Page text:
For instance, we knew little about the principles of Sikhism. We visited some of the most beautiful temples and learned how Sikh religion is all about inclusion and equality, regardless of race, religion, color, age, or sex. We learned the importance of selfless service, which is a major community virtue in this religion. This temple in Delhi, for instance, offers a free meal every day to anyone, served generously by its volunteer members. We have enormous respect for this way of life. There are many Sikhs and Sikh temples in Canada; we just didn’t take the time to visit or understand this religion, until we made it to India
Sikh temple in Delhi.
Our visit to Dharamsala in Northern India is also not what you can expect. This is the home to the Dalai Lama and thousands of Tibetans in exile. You can’t help but feel like you are in a different part of the world than the rest of India. First, it is in the Himalayas, and there is snow in the winter, and you can experience an amazing mix of Tibetan and Indian culture – food, culture and religion are a Hindu, Tibetan Buddhist with also prevalent Himalayan traditions that you can also find in other Himalayan regions like Nepal. It’s no surprise that MacleodGanj in Dharamsala is called Little Tibet.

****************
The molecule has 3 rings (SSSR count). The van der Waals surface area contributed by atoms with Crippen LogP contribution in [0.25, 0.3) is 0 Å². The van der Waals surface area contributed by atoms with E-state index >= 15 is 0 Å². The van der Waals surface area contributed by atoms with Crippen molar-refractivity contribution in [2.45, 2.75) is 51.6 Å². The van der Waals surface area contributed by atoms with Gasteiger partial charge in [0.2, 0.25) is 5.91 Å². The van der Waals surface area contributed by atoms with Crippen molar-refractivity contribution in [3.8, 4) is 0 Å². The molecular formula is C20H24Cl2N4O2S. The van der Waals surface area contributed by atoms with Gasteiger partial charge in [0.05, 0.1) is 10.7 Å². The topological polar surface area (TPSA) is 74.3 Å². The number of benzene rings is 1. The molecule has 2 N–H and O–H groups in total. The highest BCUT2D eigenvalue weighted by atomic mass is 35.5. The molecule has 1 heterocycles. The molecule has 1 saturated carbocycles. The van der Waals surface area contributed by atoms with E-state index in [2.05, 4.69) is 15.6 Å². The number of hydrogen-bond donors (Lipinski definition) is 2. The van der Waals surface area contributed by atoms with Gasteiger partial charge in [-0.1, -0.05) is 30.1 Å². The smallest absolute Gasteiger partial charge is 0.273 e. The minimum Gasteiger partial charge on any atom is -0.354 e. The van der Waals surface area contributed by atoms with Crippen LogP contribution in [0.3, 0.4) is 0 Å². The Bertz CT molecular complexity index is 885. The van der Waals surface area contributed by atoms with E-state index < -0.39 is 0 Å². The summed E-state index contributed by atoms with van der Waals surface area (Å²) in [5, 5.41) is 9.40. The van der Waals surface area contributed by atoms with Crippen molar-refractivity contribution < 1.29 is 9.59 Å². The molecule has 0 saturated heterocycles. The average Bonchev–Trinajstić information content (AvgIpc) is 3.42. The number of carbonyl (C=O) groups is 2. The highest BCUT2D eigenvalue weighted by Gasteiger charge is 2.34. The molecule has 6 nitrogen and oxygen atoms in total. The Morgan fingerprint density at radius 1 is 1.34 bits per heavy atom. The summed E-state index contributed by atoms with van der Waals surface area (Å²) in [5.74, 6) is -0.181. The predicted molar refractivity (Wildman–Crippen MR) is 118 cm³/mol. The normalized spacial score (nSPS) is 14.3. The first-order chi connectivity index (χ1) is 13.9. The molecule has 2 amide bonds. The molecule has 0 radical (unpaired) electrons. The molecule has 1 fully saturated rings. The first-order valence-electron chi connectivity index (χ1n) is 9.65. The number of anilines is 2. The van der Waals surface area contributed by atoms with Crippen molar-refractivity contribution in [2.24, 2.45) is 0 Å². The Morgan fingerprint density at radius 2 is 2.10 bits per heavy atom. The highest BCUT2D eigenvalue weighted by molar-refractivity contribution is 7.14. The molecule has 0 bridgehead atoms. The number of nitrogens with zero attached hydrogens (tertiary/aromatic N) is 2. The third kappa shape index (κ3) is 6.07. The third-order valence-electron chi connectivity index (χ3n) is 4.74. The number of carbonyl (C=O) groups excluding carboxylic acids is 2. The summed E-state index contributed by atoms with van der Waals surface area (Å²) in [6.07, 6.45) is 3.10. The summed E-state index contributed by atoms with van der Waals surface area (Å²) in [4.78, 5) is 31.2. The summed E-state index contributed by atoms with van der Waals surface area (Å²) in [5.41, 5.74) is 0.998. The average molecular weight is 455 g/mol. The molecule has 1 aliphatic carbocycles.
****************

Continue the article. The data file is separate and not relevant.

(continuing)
Views from MacLeodGanj in Dharamsala, Northern India
Are you traveling in the North or South India? This is a common question we received before we left to India and we had no idea what the difference was. Every state is vastly different from its language, food, climate, geography and religions. In the south such as the beautiful state of Kerala, which is mostly Christian, it boasts some of the most beautiful Dutch and British colonial architecture and has food flavors that are closer to Sri Lankan food than the rest of Indian fare. Also, we can’t forget how we, Canadians, were cold in Northern India in November, December and January – we often heard that this was some of the worst times to visit.(For the crowds maybe, but for the weather, it’s ideal to travel as long as you are prepared for it.)